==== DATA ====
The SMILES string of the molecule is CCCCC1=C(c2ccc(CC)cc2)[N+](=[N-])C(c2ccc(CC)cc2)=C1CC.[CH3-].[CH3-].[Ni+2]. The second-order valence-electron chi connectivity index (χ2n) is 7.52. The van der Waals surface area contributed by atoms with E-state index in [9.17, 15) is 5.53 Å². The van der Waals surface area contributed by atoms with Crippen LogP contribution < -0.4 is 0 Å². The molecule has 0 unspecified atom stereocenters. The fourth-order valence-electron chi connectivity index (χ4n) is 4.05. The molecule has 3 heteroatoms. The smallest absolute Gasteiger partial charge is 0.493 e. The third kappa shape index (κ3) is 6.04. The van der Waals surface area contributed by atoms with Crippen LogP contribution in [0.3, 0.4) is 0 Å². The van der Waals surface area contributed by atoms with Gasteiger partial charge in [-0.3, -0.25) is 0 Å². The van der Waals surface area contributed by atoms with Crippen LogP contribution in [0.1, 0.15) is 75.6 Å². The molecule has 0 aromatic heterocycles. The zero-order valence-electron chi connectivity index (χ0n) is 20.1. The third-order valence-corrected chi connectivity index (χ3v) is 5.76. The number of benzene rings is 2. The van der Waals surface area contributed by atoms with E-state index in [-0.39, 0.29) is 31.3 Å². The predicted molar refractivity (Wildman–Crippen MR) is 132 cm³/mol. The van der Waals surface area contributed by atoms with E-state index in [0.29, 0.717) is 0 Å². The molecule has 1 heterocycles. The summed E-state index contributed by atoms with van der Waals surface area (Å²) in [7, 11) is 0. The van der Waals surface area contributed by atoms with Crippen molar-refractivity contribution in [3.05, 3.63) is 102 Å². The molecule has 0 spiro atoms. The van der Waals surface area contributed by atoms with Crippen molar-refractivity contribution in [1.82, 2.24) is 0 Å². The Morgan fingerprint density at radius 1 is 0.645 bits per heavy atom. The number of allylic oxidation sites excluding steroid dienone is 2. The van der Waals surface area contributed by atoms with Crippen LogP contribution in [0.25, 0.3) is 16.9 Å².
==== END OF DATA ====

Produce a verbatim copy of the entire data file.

The SMILES string of the molecule is CCCCC1=C(c2ccc(CC)cc2)[N+](=[N-])C(c2ccc(CC)cc2)=C1CC.[CH3-].[CH3-].[Ni+2]. The second-order valence-electron chi connectivity index (χ2n) is 7.52. The van der Waals surface area contributed by atoms with E-state index in [9.17, 15) is 5.53 Å². The van der Waals surface area contributed by atoms with Crippen LogP contribution < -0.4 is 0 Å². The molecule has 0 unspecified atom stereocenters. The fourth-order valence-electron chi connectivity index (χ4n) is 4.05. The molecule has 3 heteroatoms. The smallest absolute Gasteiger partial charge is 0.493 e. The third kappa shape index (κ3) is 6.04. The van der Waals surface area contributed by atoms with Crippen LogP contribution in [0.3, 0.4) is 0 Å². The van der Waals surface area contributed by atoms with Gasteiger partial charge in [-0.3, -0.25) is 0 Å². The van der Waals surface area contributed by atoms with Crippen LogP contribution in [0.1, 0.15) is 75.6 Å². The molecule has 0 aromatic heterocycles. The zero-order valence-electron chi connectivity index (χ0n) is 20.1. The third-order valence-corrected chi connectivity index (χ3v) is 5.76. The number of benzene rings is 2. The van der Waals surface area contributed by atoms with E-state index in [-0.39, 0.29) is 31.3 Å². The predicted molar refractivity (Wildman–Crippen MR) is 132 cm³/mol. The van der Waals surface area contributed by atoms with E-state index in [0.29, 0.717) is 0 Å². The molecule has 1 heterocycles. The summed E-state index contributed by atoms with van der Waals surface area (Å²) in [7, 11) is 0. The van der Waals surface area contributed by atoms with Crippen molar-refractivity contribution in [3.05, 3.63) is 102 Å². The molecule has 0 spiro atoms. The van der Waals surface area contributed by atoms with Crippen molar-refractivity contribution in [1.82, 2.24) is 0 Å². The Morgan fingerprint density at radius 1 is 0.645 bits per heavy atom. The number of allylic oxidation sites excluding steroid dienone is 2. The van der Waals surface area contributed by atoms with Crippen LogP contribution in [0.25, 0.3) is 16.9 Å².